How to Remove Rusted Bolts

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Rust prevention is the best way to avoid removing a broken bolt.
Rust prevention is the best way to avoid removing a broken bolt. (Image: Jupiterimages/Photos.com/Getty Images)

There is nothing quite as frustrating a a rusted bolt that refuses to budge unless, of course, it's a snapping a rusted bolt because you didn't take time to treat it before trying to loosen it. Fortunately, there are solutions for removing rusted bolts that don't require brute force and that won't snap the bolt in the process. If you find yourself with rusted bolts, try these solutions to remove them safely and easily.

Things You'll Need

  • WD 40
  • PB Blaster Penetrating Catalyst
  • Vise grips/Pliers
  • Dry Cloth

Clean the residue off the rusted bolt with a small brush. If the bolt is not corroded, a simple dry cloth will do.

Spray liberally with WD 40 and tap the head of the bolt with a screwdriver or hammer. This rust treatment will allow the WD 40 to penetrate the grooves on the bolt and will get more solution to the root of the problem.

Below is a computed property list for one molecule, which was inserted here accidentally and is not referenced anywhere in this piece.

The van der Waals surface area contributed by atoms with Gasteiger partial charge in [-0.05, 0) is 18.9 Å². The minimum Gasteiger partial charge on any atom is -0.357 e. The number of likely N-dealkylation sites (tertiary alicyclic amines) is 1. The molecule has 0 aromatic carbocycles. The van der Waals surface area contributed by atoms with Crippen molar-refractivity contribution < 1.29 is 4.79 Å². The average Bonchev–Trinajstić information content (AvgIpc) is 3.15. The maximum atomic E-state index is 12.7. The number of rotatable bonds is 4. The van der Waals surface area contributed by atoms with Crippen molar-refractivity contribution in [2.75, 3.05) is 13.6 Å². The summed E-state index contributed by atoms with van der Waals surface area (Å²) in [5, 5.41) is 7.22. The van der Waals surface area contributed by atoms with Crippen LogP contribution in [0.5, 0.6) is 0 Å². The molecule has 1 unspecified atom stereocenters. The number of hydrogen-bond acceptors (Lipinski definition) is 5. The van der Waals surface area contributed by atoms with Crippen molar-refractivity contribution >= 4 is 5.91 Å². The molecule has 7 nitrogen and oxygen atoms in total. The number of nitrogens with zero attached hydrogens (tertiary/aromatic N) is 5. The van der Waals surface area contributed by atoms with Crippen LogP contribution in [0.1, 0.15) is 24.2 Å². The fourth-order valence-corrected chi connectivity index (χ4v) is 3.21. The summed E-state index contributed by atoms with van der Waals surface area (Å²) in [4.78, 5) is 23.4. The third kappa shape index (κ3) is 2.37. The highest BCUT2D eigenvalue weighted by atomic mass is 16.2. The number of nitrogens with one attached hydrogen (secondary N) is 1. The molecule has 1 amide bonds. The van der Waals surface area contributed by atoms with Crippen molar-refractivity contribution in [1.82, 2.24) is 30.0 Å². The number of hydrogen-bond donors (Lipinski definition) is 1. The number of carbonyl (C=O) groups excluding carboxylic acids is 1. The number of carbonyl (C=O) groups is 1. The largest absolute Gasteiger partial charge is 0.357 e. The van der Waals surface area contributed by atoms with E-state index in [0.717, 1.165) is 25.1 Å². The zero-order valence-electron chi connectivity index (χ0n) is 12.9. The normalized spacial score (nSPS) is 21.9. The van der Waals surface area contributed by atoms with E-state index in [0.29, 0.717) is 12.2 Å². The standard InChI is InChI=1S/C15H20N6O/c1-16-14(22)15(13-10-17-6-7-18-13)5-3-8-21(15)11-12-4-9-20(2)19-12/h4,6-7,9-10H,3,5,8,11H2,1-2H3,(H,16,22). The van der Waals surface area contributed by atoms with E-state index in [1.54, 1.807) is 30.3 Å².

Let the bolt sit for anywhere from 5 minutes for easy jobs and several hours for more complex jobs.

Use pliers to test the bolt. If it works itself loose, great! If not, apply WD 40 again and wait several hours. Still not loose? It's time to up the ante and try a tougher product.

Spray the bolt with PB Blaster Penetrating Catalyst. This rust treatment product is a penetrating oil that is designed to remove rust on stuck bolts and nuts. You can purchase PB Blaster at your local hardware store for under $5. It is available wherever auto repair parts are sold.

Wait five minutes and remove the bolt and nut with vise grips, which serve as screw extractors.

Tips & Warnings

  • WD 40 is actually a penetrate and protectant. It is clean and easy to use and serves many purposes, among them is rust treatment.
  • PB Blaster is a penetrant that is less versatile and has a stronger odor. Reserve PB Blaster for the really tough jobs!
  • Never apply heat to bolts that have been treated with WD 40 or PB blaster without thoroughly removing all traces of the solution.
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